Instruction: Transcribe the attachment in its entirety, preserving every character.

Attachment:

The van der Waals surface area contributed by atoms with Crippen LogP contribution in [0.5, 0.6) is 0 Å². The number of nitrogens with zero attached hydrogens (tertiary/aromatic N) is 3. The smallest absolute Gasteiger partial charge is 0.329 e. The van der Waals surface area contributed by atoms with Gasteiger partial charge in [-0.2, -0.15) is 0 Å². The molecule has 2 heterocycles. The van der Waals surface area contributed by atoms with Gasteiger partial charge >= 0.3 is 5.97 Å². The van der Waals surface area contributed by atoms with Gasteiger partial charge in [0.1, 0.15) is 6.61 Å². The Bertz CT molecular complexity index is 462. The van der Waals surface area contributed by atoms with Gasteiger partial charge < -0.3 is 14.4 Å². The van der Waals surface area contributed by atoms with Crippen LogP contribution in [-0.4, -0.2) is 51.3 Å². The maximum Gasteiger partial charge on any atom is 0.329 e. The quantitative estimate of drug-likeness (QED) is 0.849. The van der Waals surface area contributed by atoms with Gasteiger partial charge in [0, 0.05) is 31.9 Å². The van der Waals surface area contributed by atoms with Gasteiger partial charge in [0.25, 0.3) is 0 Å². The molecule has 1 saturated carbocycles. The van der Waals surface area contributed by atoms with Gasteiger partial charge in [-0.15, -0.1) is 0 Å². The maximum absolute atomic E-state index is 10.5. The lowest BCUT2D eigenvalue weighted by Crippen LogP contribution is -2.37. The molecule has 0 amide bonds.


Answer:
The van der Waals surface area contributed by atoms with Crippen LogP contribution in [0.5, 0.6) is 0 Å². The number of nitrogens with zero attached hydrogens (tertiary/aromatic N) is 3. The smallest absolute Gasteiger partial charge is 0.329 e. The van der Waals surface area contributed by atoms with Gasteiger partial charge in [-0.2, -0.15) is 0 Å². The molecule has 2 heterocycles. The van der Waals surface area contributed by atoms with Gasteiger partial charge >= 0.3 is 5.97 Å². The van der Waals surface area contributed by atoms with Gasteiger partial charge in [0.1, 0.15) is 6.61 Å². The Bertz CT molecular complexity index is 462. The van der Waals surface area contributed by atoms with Gasteiger partial charge < -0.3 is 14.4 Å². The van der Waals surface area contributed by atoms with Crippen LogP contribution in [-0.4, -0.2) is 51.3 Å². The maximum Gasteiger partial charge on any atom is 0.329 e. The quantitative estimate of drug-likeness (QED) is 0.849. The van der Waals surface area contributed by atoms with Gasteiger partial charge in [0, 0.05) is 31.9 Å². The van der Waals surface area contributed by atoms with Gasteiger partial charge in [0.25, 0.3) is 0 Å². The molecule has 1 saturated carbocycles. The van der Waals surface area contributed by atoms with Gasteiger partial charge in [-0.15, -0.1) is 0 Å². The maximum absolute atomic E-state index is 10.5. The lowest BCUT2D eigenvalue weighted by Crippen LogP contribution is -2.37. The molecule has 0 amide bonds.